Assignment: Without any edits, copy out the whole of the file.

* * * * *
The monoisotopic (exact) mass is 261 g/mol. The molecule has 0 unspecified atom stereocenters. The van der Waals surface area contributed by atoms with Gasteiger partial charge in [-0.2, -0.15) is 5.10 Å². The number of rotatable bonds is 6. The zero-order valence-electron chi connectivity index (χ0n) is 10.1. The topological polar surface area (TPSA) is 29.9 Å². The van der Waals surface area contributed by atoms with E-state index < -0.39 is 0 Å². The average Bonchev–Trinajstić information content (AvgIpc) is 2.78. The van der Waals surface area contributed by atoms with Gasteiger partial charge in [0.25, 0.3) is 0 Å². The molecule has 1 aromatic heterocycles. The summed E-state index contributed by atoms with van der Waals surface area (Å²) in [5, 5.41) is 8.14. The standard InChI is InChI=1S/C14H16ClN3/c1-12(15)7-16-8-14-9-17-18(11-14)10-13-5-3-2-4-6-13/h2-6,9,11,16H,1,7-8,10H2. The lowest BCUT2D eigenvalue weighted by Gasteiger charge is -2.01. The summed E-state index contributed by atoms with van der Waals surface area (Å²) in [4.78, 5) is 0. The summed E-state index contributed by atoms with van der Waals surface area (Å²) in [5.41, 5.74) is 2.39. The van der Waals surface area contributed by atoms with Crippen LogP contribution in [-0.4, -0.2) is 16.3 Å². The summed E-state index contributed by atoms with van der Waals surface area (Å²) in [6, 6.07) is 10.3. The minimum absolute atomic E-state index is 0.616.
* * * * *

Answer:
The monoisotopic (exact) mass is 261 g/mol. The molecule has 0 unspecified atom stereocenters. The van der Waals surface area contributed by atoms with Gasteiger partial charge in [-0.2, -0.15) is 5.10 Å². The number of rotatable bonds is 6. The zero-order valence-electron chi connectivity index (χ0n) is 10.1. The topological polar surface area (TPSA) is 29.9 Å². The van der Waals surface area contributed by atoms with E-state index < -0.39 is 0 Å². The average Bonchev–Trinajstić information content (AvgIpc) is 2.78. The van der Waals surface area contributed by atoms with Gasteiger partial charge in [0.25, 0.3) is 0 Å². The molecule has 1 aromatic heterocycles. The summed E-state index contributed by atoms with van der Waals surface area (Å²) in [5, 5.41) is 8.14. The standard InChI is InChI=1S/C14H16ClN3/c1-12(15)7-16-8-14-9-17-18(11-14)10-13-5-3-2-4-6-13/h2-6,9,11,16H,1,7-8,10H2. The lowest BCUT2D eigenvalue weighted by Gasteiger charge is -2.01. The summed E-state index contributed by atoms with van der Waals surface area (Å²) in [4.78, 5) is 0. The summed E-state index contributed by atoms with van der Waals surface area (Å²) in [5.41, 5.74) is 2.39. The van der Waals surface area contributed by atoms with Crippen LogP contribution in [-0.4, -0.2) is 16.3 Å². The summed E-state index contributed by atoms with van der Waals surface area (Å²) in [6, 6.07) is 10.3. The minimum absolute atomic E-state index is 0.616.